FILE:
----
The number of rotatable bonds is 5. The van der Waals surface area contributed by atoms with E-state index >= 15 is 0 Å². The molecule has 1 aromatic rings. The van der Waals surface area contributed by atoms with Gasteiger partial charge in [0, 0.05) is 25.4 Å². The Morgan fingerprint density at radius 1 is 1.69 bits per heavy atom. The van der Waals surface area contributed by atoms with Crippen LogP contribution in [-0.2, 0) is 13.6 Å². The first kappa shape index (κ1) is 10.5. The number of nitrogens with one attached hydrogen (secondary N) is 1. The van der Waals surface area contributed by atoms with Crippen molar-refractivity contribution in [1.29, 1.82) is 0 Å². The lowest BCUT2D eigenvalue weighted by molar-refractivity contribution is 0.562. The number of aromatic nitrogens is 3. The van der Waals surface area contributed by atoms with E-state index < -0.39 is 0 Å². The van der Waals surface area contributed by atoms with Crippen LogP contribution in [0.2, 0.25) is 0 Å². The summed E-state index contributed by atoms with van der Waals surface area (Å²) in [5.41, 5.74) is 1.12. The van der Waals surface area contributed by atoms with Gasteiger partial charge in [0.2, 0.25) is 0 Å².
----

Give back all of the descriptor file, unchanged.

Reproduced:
The number of rotatable bonds is 5. The van der Waals surface area contributed by atoms with E-state index >= 15 is 0 Å². The molecule has 1 aromatic rings. The van der Waals surface area contributed by atoms with Gasteiger partial charge in [0, 0.05) is 25.4 Å². The Morgan fingerprint density at radius 1 is 1.69 bits per heavy atom. The van der Waals surface area contributed by atoms with Crippen LogP contribution in [-0.2, 0) is 13.6 Å². The first kappa shape index (κ1) is 10.5. The number of nitrogens with one attached hydrogen (secondary N) is 1. The van der Waals surface area contributed by atoms with Crippen molar-refractivity contribution in [1.29, 1.82) is 0 Å². The lowest BCUT2D eigenvalue weighted by molar-refractivity contribution is 0.562. The number of aromatic nitrogens is 3. The van der Waals surface area contributed by atoms with E-state index < -0.39 is 0 Å². The van der Waals surface area contributed by atoms with Crippen LogP contribution in [0.2, 0.25) is 0 Å². The summed E-state index contributed by atoms with van der Waals surface area (Å²) in [5.41, 5.74) is 1.12. The van der Waals surface area contributed by atoms with Gasteiger partial charge in [0.2, 0.25) is 0 Å².